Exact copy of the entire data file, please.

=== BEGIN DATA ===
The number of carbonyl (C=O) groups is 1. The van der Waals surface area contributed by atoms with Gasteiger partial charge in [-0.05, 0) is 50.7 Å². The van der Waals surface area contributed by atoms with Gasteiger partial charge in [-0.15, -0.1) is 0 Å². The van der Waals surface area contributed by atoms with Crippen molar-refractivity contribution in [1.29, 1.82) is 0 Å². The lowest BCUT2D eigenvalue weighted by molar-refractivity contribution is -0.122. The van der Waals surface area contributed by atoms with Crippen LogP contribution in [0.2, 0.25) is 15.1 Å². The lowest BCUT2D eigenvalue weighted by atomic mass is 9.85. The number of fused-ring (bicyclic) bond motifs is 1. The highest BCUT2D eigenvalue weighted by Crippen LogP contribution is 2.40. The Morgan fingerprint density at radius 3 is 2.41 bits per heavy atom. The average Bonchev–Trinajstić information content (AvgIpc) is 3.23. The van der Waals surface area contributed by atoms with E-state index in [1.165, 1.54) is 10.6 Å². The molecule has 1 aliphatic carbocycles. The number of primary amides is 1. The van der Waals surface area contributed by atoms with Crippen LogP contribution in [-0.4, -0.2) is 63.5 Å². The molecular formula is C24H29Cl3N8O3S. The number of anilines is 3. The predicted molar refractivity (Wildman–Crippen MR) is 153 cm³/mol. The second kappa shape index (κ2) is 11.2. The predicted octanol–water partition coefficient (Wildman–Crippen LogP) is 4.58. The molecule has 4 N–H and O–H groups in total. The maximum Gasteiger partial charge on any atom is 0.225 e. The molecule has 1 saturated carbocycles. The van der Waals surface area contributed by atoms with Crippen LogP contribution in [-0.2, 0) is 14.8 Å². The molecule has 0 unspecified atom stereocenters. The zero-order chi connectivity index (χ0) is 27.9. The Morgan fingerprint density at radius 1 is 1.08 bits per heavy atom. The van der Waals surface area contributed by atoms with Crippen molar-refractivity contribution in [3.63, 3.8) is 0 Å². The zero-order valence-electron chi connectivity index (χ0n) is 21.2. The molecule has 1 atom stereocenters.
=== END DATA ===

The number of carbonyl (C=O) groups is 1. The van der Waals surface area contributed by atoms with Gasteiger partial charge in [-0.05, 0) is 50.7 Å². The van der Waals surface area contributed by atoms with Gasteiger partial charge in [-0.15, -0.1) is 0 Å². The van der Waals surface area contributed by atoms with Crippen molar-refractivity contribution in [1.29, 1.82) is 0 Å². The lowest BCUT2D eigenvalue weighted by molar-refractivity contribution is -0.122. The van der Waals surface area contributed by atoms with Crippen LogP contribution in [0.2, 0.25) is 15.1 Å². The lowest BCUT2D eigenvalue weighted by atomic mass is 9.85. The number of fused-ring (bicyclic) bond motifs is 1. The highest BCUT2D eigenvalue weighted by Crippen LogP contribution is 2.40. The Morgan fingerprint density at radius 3 is 2.41 bits per heavy atom. The average Bonchev–Trinajstić information content (AvgIpc) is 3.23. The van der Waals surface area contributed by atoms with E-state index in [1.165, 1.54) is 10.6 Å². The molecule has 1 aliphatic carbocycles. The number of primary amides is 1. The van der Waals surface area contributed by atoms with Crippen LogP contribution in [-0.4, -0.2) is 63.5 Å². The molecular formula is C24H29Cl3N8O3S. The number of anilines is 3. The predicted molar refractivity (Wildman–Crippen MR) is 153 cm³/mol. The second kappa shape index (κ2) is 11.2. The predicted octanol–water partition coefficient (Wildman–Crippen LogP) is 4.58. The molecule has 4 N–H and O–H groups in total. The maximum Gasteiger partial charge on any atom is 0.225 e. The molecule has 1 saturated carbocycles. The van der Waals surface area contributed by atoms with Crippen LogP contribution in [-0.2, 0) is 14.8 Å². The molecule has 0 unspecified atom stereocenters. The zero-order chi connectivity index (χ0) is 27.9. The Morgan fingerprint density at radius 1 is 1.08 bits per heavy atom. The van der Waals surface area contributed by atoms with Crippen molar-refractivity contribution in [3.63, 3.8) is 0 Å². The zero-order valence-electron chi connectivity index (χ0n) is 21.2. The molecule has 1 atom stereocenters.